"These are not democratic people, these are people who want to dominate,"
Conway said. "They want to skew the tables so they have an advantage. They
want an unlevel playing field."
(source: Belleville News-Democrat)
Guilty plea spares killer of girl, 13, death penalty
A 22-year-old Covington man pleaded guilty Friday to raping and killing a
13-year-old Independence girl in April 2003, avoiding a trial and possible
In an off-docket hearing Friday before Kenton Circuit Court Judge Patricia
Summe, Aaron Dishon pleaded guilty to the murder and rape of Tiffany
Farmer in his West Covington apartment on April 27, 2003. Kenton County
prosecutors had said they would seek the death penalty for Dishon, whose
trial was scheduled to begin Aug. 9 in Summe's courtroom.
Farmer's body was found last year stuffed under a bed in the apartment
Dishon kept over his grandparent's home. The 8th-grader, who normally
stayed at her father's home in Independence, that weekend she had been
visiting her mother, who lived down the block from Dishon.
Dishon's sentencing is set for Aug. 2 at 11 a.m. in Kenton Circuit Court
in Covington. He now faces a maximum life sentence with a possibility of
parole in 20 years.
(source: Kentucky Post)
Threats Could Waive Death Row Inmate's Rights
The Arizona Supreme Court has warned a triple-killer on death row that he
may forfeit his right to legal representation if he continues to threaten
his defense lawyers, several of whom have already withdrawn from his case.
The task that Tracy Allen Hampton or any other death-row inmate would face
in pressing appeals of their convictions and death sentences without legal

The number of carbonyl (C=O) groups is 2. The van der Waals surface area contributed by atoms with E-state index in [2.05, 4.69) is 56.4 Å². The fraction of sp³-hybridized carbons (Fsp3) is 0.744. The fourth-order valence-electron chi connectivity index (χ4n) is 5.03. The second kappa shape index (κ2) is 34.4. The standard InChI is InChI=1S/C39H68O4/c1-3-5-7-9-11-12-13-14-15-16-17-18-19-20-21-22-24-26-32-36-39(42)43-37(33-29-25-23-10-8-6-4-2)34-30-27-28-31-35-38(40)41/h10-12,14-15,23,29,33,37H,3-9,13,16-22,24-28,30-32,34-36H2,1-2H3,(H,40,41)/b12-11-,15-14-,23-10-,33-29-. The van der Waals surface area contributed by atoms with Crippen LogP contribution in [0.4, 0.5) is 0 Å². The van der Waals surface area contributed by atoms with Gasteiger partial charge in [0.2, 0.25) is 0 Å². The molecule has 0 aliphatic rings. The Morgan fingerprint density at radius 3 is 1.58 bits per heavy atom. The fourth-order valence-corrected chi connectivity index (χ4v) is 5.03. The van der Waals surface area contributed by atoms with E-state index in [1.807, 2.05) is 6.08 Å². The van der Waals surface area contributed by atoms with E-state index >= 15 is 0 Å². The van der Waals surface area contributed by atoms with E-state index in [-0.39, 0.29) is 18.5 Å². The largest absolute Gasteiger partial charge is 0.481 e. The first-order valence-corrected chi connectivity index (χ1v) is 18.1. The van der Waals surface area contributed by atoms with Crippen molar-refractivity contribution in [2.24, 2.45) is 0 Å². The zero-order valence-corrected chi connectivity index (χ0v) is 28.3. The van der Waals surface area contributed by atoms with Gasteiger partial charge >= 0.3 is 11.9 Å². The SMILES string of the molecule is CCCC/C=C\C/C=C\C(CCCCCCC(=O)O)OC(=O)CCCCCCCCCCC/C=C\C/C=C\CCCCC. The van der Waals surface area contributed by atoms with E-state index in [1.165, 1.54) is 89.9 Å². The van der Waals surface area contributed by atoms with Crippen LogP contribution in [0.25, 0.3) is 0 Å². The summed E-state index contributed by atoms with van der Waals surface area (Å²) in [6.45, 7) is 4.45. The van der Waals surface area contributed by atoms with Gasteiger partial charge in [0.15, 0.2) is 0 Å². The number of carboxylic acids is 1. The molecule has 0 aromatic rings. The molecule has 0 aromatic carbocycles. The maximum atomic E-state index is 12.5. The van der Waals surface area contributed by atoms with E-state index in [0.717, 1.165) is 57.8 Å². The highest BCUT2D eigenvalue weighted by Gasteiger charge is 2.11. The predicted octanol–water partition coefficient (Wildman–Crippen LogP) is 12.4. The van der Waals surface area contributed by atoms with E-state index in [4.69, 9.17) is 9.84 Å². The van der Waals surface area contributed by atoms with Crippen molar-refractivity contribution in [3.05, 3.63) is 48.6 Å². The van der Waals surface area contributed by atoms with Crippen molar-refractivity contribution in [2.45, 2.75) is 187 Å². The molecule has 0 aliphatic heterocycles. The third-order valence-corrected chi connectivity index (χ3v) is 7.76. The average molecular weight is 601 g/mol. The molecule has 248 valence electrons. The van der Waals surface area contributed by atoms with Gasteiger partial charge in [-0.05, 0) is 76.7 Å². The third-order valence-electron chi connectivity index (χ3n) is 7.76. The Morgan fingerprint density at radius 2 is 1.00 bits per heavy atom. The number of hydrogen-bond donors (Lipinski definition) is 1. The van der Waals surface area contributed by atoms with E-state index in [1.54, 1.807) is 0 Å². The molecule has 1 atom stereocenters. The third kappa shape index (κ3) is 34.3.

representation would be near-insurmountable, the Supreme Court said in an
However, "we wish to make it plain that courts will not tolerate threats
to counsel," the Supreme Court said. "Our system of justice cannot
function if dedicated defense counsel face threats of physical violence
for doing their jobs and we will not tolerate such threats."
Hampton was convicted in Maricopa County Superior Court in 2002 of
murdering his two former housemates and of manslaughter in the death of
one former housesmate's unborn child in May 2001.
The Supreme Court's ruling, issued Friday, allowed a second set of defense
lawyers to withdraw from Hampton's defense after reporting that Hampton
had threatened their lives because he objected to what they told them
during a March 25 prison visit.
The request by 2 lawyers of the Maricopa County Public Defender's Office
to withdraw included a letter which court papers said was faxed to the
lawyers by Hampton's sister on his behalf.
The fax, among documents unsealed Friday by the Supreme Court for
potential use by law enforcement, said the attorneys were putting their
lives in danger if they did not withdraw from his case.
"My current living arrangements may confine me but I feel it's only fair
to warn you that I can and will 'reach out and touch' you both," it
The defense lawyers said they took the threat seriously because Hampton is
allegedly a member of white supremacist prison gangs and because known
associates of Hampton are free.
A year earlier, the Legal Advocate's Office withdrew after a deputy
advocate reported being explicitly threatened by Hampton after he
complained about delays.
In Friday's ruling, the Supreme Court ordered that a judge appoint a new
defense team for Hampton but also warned that continued misconduct will
result in an implied waiver of his constitutional right to counsel.
Death row inmates who represent themselves would have to examine case
records, identify legal grounds for appeals and make complex arguments to
the Supreme Court, the court said.
"Without the assistance of counsel, the obstacles to success may well be
insurmountable," Justice Andrew D. Hurwitz wrote.
Hampton was sentenced to death for the murders of Charles Findley, 25, and
Findley's girlfriend, Tanya Ramsdell, 19, and to 12 1/2 years in prison
for manslaughter death of Ramsdell's fetus.
Prosecutors said Hampton shot Findley because Findley identified him to
Department of Public Safety officers trying to serve him with a traffic
They said he then targeted Ramsdell because he believed her unborn child
was fathered by a black man. A court document said an autopsy disproved
(source: Associated Press)